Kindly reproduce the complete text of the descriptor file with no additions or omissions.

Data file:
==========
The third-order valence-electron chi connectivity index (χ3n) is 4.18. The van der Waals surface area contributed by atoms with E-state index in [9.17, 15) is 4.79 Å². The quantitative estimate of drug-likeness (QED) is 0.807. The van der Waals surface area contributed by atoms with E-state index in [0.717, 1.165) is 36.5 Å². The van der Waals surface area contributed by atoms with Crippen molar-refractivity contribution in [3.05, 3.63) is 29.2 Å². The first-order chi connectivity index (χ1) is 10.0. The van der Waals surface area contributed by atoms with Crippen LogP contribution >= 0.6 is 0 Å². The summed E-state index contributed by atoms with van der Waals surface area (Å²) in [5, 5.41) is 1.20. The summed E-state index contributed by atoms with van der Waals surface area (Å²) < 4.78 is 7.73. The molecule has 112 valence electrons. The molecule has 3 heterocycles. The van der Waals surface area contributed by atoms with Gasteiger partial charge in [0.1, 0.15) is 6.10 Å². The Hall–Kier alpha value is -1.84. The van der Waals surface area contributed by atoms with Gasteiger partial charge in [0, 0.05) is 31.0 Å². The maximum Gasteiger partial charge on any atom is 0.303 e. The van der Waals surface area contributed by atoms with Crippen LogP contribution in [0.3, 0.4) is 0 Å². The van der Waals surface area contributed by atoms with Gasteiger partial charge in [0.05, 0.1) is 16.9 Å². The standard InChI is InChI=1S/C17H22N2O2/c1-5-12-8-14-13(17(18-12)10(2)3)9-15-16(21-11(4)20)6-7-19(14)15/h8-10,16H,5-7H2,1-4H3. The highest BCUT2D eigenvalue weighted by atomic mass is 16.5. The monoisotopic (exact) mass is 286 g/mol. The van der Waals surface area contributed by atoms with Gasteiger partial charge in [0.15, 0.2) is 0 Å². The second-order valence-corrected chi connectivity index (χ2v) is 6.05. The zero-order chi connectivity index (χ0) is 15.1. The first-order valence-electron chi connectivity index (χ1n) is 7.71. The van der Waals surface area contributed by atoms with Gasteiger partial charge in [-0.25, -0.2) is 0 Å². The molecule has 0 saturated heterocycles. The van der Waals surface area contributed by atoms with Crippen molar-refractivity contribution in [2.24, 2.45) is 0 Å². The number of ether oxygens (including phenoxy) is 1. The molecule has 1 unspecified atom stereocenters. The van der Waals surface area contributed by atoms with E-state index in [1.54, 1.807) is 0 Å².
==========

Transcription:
The third-order valence-electron chi connectivity index (χ3n) is 4.18. The van der Waals surface area contributed by atoms with E-state index in [9.17, 15) is 4.79 Å². The quantitative estimate of drug-likeness (QED) is 0.807. The van der Waals surface area contributed by atoms with E-state index in [0.717, 1.165) is 36.5 Å². The van der Waals surface area contributed by atoms with Crippen molar-refractivity contribution in [3.05, 3.63) is 29.2 Å². The first-order chi connectivity index (χ1) is 10.0. The van der Waals surface area contributed by atoms with Crippen LogP contribution >= 0.6 is 0 Å². The summed E-state index contributed by atoms with van der Waals surface area (Å²) in [5, 5.41) is 1.20. The summed E-state index contributed by atoms with van der Waals surface area (Å²) < 4.78 is 7.73. The molecule has 112 valence electrons. The molecule has 3 heterocycles. The van der Waals surface area contributed by atoms with Gasteiger partial charge in [0.1, 0.15) is 6.10 Å². The Hall–Kier alpha value is -1.84. The van der Waals surface area contributed by atoms with Gasteiger partial charge in [0, 0.05) is 31.0 Å². The maximum Gasteiger partial charge on any atom is 0.303 e. The van der Waals surface area contributed by atoms with Crippen LogP contribution in [0.3, 0.4) is 0 Å². The van der Waals surface area contributed by atoms with Gasteiger partial charge in [0.05, 0.1) is 16.9 Å². The standard InChI is InChI=1S/C17H22N2O2/c1-5-12-8-14-13(17(18-12)10(2)3)9-15-16(21-11(4)20)6-7-19(14)15/h8-10,16H,5-7H2,1-4H3. The highest BCUT2D eigenvalue weighted by atomic mass is 16.5. The monoisotopic (exact) mass is 286 g/mol. The van der Waals surface area contributed by atoms with Gasteiger partial charge in [0.15, 0.2) is 0 Å². The second-order valence-corrected chi connectivity index (χ2v) is 6.05. The zero-order chi connectivity index (χ0) is 15.1. The first-order valence-electron chi connectivity index (χ1n) is 7.71. The van der Waals surface area contributed by atoms with Gasteiger partial charge in [-0.25, -0.2) is 0 Å². The molecule has 0 saturated heterocycles. The van der Waals surface area contributed by atoms with Crippen molar-refractivity contribution in [2.24, 2.45) is 0 Å². The number of ether oxygens (including phenoxy) is 1. The molecule has 1 unspecified atom stereocenters. The van der Waals surface area contributed by atoms with E-state index in [1.54, 1.807) is 0 Å².